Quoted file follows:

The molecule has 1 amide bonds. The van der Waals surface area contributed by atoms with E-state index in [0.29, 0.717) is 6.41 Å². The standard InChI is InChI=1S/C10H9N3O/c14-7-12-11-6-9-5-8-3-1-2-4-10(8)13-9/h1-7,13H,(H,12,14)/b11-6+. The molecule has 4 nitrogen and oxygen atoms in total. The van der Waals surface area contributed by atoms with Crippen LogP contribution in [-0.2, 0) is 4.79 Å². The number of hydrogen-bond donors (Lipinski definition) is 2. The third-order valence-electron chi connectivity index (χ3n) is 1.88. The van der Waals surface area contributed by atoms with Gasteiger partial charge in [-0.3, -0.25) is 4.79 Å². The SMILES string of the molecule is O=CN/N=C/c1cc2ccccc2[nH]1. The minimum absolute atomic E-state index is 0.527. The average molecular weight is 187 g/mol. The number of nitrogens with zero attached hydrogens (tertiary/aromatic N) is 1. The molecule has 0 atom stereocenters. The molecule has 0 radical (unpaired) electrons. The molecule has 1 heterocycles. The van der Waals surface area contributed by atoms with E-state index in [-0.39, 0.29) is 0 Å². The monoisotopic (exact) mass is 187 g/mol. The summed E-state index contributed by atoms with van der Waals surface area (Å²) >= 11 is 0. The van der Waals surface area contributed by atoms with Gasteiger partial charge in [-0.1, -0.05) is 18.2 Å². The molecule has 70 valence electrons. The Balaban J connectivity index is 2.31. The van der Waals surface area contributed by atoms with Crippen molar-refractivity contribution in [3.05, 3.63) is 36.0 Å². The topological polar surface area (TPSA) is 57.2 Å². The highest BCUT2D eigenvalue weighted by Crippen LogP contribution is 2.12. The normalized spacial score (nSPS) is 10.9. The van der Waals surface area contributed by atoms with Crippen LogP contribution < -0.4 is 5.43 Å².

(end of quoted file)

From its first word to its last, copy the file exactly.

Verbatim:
The molecule has 1 amide bonds. The van der Waals surface area contributed by atoms with E-state index in [0.29, 0.717) is 6.41 Å². The standard InChI is InChI=1S/C10H9N3O/c14-7-12-11-6-9-5-8-3-1-2-4-10(8)13-9/h1-7,13H,(H,12,14)/b11-6+. The molecule has 4 nitrogen and oxygen atoms in total. The van der Waals surface area contributed by atoms with Crippen LogP contribution in [-0.2, 0) is 4.79 Å². The number of hydrogen-bond donors (Lipinski definition) is 2. The third-order valence-electron chi connectivity index (χ3n) is 1.88. The van der Waals surface area contributed by atoms with Gasteiger partial charge in [-0.3, -0.25) is 4.79 Å². The SMILES string of the molecule is O=CN/N=C/c1cc2ccccc2[nH]1. The minimum absolute atomic E-state index is 0.527. The average molecular weight is 187 g/mol. The number of nitrogens with zero attached hydrogens (tertiary/aromatic N) is 1. The molecule has 0 atom stereocenters. The molecule has 0 radical (unpaired) electrons. The molecule has 1 heterocycles. The van der Waals surface area contributed by atoms with E-state index in [-0.39, 0.29) is 0 Å². The monoisotopic (exact) mass is 187 g/mol. The summed E-state index contributed by atoms with van der Waals surface area (Å²) >= 11 is 0. The van der Waals surface area contributed by atoms with Gasteiger partial charge in [-0.1, -0.05) is 18.2 Å². The molecule has 70 valence electrons. The Balaban J connectivity index is 2.31. The van der Waals surface area contributed by atoms with Crippen molar-refractivity contribution in [3.05, 3.63) is 36.0 Å². The topological polar surface area (TPSA) is 57.2 Å². The highest BCUT2D eigenvalue weighted by Crippen LogP contribution is 2.12. The normalized spacial score (nSPS) is 10.9. The van der Waals surface area contributed by atoms with Crippen LogP contribution < -0.4 is 5.43 Å².